Time distortion seemed to have it in for me, and being hit was not exactly fun. Now that I understand training, I realise that if you're not getting hit, or there isn't at least the danger of it, it becomes unrealistic and impractical as a form of self-defence. "If you want to dance to the music, you have to pay the band". Every time I used to go training I'd pop my head through the high wooden dojo door to see who was there. If I saw anyone who was likely to "give it to me", my heart would sink to my stomach, and fear, worry, and time distortion ganged up on me like a pack of wolves. This kind of pressure coupled with the discovery of my "mating tackle" forced me into early retirement from karate, and for the time being I was content to live with the fears and misconceptions.
I married young, and had our first child at eighteen years of age. Things looked different now, I had a wife and child to protect. If I wasn't capable of doing that, what good was I? With this thought acting as my sponsor and catalyst, I began training again, this time with Alan Hines in Shaolin Motga Gung Fu, a form of Chinese boxing. I restarted my search. I eventually attained my black belt in gung fu, but after some disagreements with my sempais (not Alan) I decided to go back to Shotokan. I trained very hard, but there were many times when I felt like throwing it all in. Even when I gained my black belt in Shotokan I still didn't feel mentally stronger.
I'd reached the physical goals I had set for myself, and hoped along the way my "mental physique" would develop and I would erase my fear of "real fighting". At times I kidded myself that I had, but I hadn't. I still worried that I couldn't control the massive explosion I felt inside every time I even smelt trouble. There was one occasion where I did rise above my fears.
My Dad was brushing close to fifty-five, and you couldn't meet a more amicable, placid chap. I love him. The two half-wits who followed him out of the working men's pub one late weekend evening never, unfortunately , shared my love. My sister, sixteen at the time her girlfriend and their two equally juvenile boyfriends walked from the club slightly ahead of my Mum and Dad. The chat was light and cheerful as they walked down the pavement towards home. The two that followed them were of ill intent. One was tall and weasel-faced, with heavily tattooed arms, the other was short and stocky with short hair, a pig's nose and narrow mean eyes. Both were in their late 'teens. My family had no knowledge of their presence until they struck, in a completely unprovoked, mindless assault.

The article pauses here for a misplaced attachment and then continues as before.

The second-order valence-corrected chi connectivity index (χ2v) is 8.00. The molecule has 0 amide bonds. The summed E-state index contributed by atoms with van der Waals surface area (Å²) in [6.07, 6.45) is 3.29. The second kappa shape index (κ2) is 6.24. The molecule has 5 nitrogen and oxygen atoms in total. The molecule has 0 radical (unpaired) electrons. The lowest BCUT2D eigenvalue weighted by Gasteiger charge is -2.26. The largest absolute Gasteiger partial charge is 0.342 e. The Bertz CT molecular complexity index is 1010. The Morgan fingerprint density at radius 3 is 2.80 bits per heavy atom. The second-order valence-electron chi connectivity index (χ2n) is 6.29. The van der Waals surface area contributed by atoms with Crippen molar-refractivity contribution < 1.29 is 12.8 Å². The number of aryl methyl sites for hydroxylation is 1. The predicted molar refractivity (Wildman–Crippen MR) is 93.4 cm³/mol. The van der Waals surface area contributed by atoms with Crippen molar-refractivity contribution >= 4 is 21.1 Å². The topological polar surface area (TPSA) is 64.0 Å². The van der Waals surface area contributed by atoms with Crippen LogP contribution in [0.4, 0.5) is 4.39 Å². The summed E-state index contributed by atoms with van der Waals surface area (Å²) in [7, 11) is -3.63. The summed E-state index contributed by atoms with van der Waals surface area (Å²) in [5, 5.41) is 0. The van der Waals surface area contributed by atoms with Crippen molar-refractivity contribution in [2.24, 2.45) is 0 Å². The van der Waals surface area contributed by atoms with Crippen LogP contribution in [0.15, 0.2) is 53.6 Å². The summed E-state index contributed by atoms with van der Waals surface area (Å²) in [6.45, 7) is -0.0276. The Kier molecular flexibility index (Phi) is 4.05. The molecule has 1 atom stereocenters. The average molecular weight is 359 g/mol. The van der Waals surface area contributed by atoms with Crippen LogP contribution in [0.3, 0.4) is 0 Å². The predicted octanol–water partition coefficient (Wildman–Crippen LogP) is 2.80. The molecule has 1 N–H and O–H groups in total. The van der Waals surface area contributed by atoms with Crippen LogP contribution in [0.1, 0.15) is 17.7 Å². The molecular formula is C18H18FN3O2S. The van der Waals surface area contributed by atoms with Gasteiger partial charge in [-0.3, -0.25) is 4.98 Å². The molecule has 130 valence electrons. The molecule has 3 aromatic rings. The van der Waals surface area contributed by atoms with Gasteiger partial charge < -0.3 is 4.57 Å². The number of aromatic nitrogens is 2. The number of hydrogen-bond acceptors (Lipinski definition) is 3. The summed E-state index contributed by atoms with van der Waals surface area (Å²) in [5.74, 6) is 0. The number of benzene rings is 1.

They set about the two young boys arm and arm with my sister and her friend, beating them mercilessly to the ground. The young girls screamed in horror and begged for the slaughter to stop, but their pleas met only the vulgarity of verbal abuse. My Dad, being of the old school, ran in to separate hunter and its prey, expecting a little respect due to his seniority, but got a hefty blow to the eye that sent him crashing to the floor. He then received several heavy kicks to his face and body, and watched, semi-conscious, as the two kicked the still-horizontal youths so hard that their jelly, lifeless bodies shifted along the floor. Dad's face twisted in a writhing mask of pain.
This wasn't the first time they had done this; mine wasn't the first father to meet with their wrath. They were, by all accounts, making a career of violence, and were meeting little or no resistance. Their names were big in a wide spectrum of the area, and because of this they were suffering no comebacks for their unsolicited onslaughts.
This time, though, they'd made a mistake. This time it was my Dad they'd done.
Courtaulds was a big, thriving chemical plant in the north of the city and could be smelt for miles around. Its musty, vinegary, property-devaluing fragrance dug deep into its workers' paws and infested itself into their clothes, cars and furniture. Everything, in fact, with which it came into contact. I hated working there.
No one had told me of Dad's attack. The first I knew of it was when I saw its aftermath in the form of the lumps and black bruises that covered his face as we met by the works canteen. My greeting smile dissipated instantly and my stammering mouth searched for words but found none. My eyes welled with a blurry, salty film and my anger grew. I prayed that his injuries were just the result of an unfortunate, silly accident, but I knew my prayers lay on thin ice.